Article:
He had many aspirations; most of them were for the good of our people. I remember him telling me that he would soon retire from politics and if by tomorrow they give our community durable roads, water and electricity, he will quit the political stage and hand it over to us. Unfortunately, he didn’t live to see the full realisation of that dream, even though some have been achieved. He was happy that a contract was awarded for the Mbiabong Ikot Udofia Road project and we are hopeful that the full stretch of it will be constructed. Currently, construction is ongoing on a section of the road. There were a few other things he did to improve the welfare of our people and lift them out of poverty. He had established some companies and the idea behind them was to get our people employed. He has also done capacity-building for our people in various skills to ensure that they have food on their tables. We will be there to carry on those things now that his shoulder on which many leaned is no more. We hope that whoever God will entrust with that responsibility will continue from where he stopped.
Specifically, from the many things he did for the Nkari community, what will they remember him for?
He will be remembered for many things. The only secondary school we have was established by him through well-arranged fundraising in the community in which prominent Akwa Ibomites contributed and the status of the secondary school was upgraded. The school has produced many professionals like medical doctors, lawyers and diverse professionals and he will be remembered for that. He will also be remembered politically, for he stabilized the council area. Today, there is no challenge with rotations of political offices. He did everything to ensure there was peace in the community. He sacrificed his resources and conveniences for the peace and good of our people. He assisted several people individually and he was not open to disclosing details of such philanthropic gestures to the knowledge of others. He preferred doing things between himself, God and whoever he was assisting. We have a basin authority that brought in a dam to our community and was abandoned at a point. But through his efforts, the dam was reactivated and work is currently ongoing. There are so many things God used him to do for the community.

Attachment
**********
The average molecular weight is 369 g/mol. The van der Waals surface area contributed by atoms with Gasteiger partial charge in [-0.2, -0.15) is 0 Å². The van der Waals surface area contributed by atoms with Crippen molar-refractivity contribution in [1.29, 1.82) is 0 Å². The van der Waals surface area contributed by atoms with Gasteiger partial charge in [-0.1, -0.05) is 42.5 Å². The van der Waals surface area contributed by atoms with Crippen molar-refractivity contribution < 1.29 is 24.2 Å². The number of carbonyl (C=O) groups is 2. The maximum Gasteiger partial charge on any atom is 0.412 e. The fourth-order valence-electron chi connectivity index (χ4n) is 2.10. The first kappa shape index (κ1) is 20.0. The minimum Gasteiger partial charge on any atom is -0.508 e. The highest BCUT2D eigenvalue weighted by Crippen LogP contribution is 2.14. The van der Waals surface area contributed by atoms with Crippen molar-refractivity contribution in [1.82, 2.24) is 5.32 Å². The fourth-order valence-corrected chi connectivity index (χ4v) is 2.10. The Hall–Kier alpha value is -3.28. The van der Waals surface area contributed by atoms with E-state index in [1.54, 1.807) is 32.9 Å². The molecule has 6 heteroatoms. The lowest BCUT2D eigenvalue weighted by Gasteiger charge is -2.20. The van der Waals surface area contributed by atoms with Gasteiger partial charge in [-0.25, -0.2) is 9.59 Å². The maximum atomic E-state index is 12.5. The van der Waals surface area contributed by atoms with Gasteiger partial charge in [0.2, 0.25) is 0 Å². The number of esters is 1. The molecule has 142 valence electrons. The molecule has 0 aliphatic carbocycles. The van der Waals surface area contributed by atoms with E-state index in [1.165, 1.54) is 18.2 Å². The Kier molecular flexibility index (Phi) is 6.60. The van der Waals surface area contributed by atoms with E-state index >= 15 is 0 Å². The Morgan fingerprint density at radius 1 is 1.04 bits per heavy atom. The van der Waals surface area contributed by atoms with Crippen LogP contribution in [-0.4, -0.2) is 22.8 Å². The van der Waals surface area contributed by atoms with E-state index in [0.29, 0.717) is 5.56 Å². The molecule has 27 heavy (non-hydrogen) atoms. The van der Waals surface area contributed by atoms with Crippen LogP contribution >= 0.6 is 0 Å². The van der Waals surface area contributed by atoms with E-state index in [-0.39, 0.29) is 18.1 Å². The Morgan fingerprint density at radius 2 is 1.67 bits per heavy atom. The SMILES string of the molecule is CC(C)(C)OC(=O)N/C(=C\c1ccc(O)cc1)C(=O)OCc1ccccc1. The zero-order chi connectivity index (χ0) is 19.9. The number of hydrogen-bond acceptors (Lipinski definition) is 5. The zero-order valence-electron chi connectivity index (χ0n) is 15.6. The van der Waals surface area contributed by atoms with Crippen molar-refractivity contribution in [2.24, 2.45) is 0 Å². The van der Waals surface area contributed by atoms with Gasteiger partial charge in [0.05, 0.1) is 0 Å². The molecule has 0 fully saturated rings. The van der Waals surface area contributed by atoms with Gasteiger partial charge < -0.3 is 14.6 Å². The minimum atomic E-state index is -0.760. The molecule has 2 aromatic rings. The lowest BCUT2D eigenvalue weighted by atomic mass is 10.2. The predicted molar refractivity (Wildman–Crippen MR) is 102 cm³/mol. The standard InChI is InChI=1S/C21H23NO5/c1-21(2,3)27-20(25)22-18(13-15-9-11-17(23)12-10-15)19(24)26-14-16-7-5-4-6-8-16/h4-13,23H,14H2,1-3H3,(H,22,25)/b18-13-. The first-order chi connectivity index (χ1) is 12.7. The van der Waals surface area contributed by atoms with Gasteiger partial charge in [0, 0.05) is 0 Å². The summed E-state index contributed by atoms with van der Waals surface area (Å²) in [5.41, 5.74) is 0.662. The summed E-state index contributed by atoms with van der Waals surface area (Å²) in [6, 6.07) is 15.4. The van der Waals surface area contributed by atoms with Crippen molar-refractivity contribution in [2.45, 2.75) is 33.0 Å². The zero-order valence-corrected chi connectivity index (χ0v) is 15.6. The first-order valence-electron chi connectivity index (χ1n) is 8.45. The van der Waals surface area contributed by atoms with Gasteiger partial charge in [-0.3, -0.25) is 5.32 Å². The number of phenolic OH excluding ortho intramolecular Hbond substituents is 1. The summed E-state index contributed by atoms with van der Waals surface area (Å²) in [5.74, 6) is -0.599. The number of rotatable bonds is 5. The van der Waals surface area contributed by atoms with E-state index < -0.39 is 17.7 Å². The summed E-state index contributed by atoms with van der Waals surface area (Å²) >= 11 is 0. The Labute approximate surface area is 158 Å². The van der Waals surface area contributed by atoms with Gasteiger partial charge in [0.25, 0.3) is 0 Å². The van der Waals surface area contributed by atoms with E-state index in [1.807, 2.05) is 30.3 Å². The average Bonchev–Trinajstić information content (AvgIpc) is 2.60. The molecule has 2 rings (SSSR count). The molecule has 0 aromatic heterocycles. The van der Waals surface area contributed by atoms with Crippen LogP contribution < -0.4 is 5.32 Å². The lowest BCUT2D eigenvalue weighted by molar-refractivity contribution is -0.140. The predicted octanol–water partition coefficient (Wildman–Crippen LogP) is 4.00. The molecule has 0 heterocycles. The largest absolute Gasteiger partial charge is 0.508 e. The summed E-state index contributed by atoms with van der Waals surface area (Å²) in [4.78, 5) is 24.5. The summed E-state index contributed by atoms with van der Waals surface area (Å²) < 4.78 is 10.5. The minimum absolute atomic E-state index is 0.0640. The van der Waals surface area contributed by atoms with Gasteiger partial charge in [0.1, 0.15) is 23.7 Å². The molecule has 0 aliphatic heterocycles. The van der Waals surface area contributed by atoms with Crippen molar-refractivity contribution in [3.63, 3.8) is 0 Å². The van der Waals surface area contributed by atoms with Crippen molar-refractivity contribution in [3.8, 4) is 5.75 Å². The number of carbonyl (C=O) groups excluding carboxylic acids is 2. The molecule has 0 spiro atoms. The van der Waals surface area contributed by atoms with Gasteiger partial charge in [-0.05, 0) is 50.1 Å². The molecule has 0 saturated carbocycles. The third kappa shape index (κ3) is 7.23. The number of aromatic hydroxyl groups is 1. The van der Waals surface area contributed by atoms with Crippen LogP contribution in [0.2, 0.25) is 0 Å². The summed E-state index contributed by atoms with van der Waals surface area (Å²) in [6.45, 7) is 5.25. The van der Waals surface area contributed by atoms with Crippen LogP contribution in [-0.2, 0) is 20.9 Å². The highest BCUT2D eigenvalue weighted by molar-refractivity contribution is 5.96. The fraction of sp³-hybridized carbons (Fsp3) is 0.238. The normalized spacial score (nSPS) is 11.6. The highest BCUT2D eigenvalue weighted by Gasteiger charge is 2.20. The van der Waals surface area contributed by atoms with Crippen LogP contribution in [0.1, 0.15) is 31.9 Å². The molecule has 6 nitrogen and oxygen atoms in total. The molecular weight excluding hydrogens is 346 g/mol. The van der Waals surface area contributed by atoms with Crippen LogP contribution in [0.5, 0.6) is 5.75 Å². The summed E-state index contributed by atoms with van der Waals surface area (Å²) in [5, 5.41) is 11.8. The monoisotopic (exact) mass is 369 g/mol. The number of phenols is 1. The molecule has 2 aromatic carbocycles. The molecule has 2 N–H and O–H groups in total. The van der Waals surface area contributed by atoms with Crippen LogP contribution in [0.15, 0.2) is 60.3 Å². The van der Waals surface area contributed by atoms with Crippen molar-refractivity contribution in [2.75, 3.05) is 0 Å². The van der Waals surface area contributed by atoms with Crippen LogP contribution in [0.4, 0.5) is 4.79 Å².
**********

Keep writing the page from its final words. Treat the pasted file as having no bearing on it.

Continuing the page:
Given who he was, is there anything to immortalize him?
When things happen the way they have, we are thrown off balance. He was a crown chief and a prince in the community. After his interment and mourning period, the community will come together to choose how best to immortalize God’s gift to us. Besides that, what he has done in the community is enough to even immortalize him.
You call him your elder brother and must have been privileged to see his youthful days. Can you share what they were?